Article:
OOS 12-5
Ecology meets practice: The case of uneven-aged silviculture and 'emulation' of gap-phase dynamics

Tuesday, August 6, 2013: 2:50 PM
101B, Minneapolis Convention Center
Sean C. Thomas, Faculty of Forestry, University of Toronto, Toronto, ON, Canada

Uneven-aged or selection silviculture (SS) is the predominant forest management practice in Northern hardwood forests of eastern North America, and is increasingly practiced in other forest systems from the boreal to the tropics.  SS is of particular ecological interest in that it is designed to “emulate” gap-phase dynamics as occurs in unmanaged forests.  I outline salient details of SS as practiced in the Canadian province of Ontario (the jurisdiction with the largest area of forest is managed under SS) and examine how ecological theory has informed these practices.  I also present novel data comparing unmanaged (“old-growth”) forests to SS forests at Haliburton Forest in Central Ontario, with a specific focus on: (1) tree species composition, (2) stem size and age distributions, (3) gap dimensions, (4) leaf area index, (5) understory light conditions, and (6) stand-level carbon flux.


Empirical data are consistent with prior studies in finding that SS management results in pronounced shifts in tree species composition, favoring certain shade-tolerant trees and reducing mid-tolerant species and overall tree species diversity.  Stem size distributions in SS stands show a reduced abundance of large old trees compared to unmanaged stands that largely account for reduced basal area and volume in SS stands.  Gap dimensions in SS stands are similar to those in unmanaged stands, but on average leaf area index is higher, and understory light levels lower in SS stands than in unmanaged stands.  Carbon flux data based on eddy covariance measurements over 4 years indicate a greater C sink in most years in an SS stand compared to a comparable unmanaged stand in northern Wisconsin, but in one exceptional year the SS stand was a large C source.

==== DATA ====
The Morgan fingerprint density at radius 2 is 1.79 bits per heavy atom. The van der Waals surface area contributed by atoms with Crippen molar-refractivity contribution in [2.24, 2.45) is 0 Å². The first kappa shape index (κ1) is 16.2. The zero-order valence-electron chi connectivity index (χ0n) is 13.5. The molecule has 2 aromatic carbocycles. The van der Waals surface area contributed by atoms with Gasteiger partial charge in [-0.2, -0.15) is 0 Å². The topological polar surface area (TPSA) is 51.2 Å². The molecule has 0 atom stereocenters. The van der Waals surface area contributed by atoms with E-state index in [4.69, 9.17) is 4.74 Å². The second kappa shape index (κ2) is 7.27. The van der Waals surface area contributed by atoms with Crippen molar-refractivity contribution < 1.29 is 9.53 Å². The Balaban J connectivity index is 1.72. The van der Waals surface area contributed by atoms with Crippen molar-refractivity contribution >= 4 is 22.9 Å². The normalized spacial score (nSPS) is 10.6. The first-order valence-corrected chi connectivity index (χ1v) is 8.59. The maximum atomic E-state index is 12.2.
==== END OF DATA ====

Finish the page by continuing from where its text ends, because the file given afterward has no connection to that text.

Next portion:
The case is made that in general there has been very little input of ecological theory on evolving forestry practice related to SS, and conversely that SS provides a set of important patterns and problems that remain largely unaddressed by theory.  For ecological theory to have greater relevance, ecologists must understand both the details of management practices to find "windows of opportunity" that make applications possible, as well as the policy framework(s) within which management regulations and guidelines can be implemented.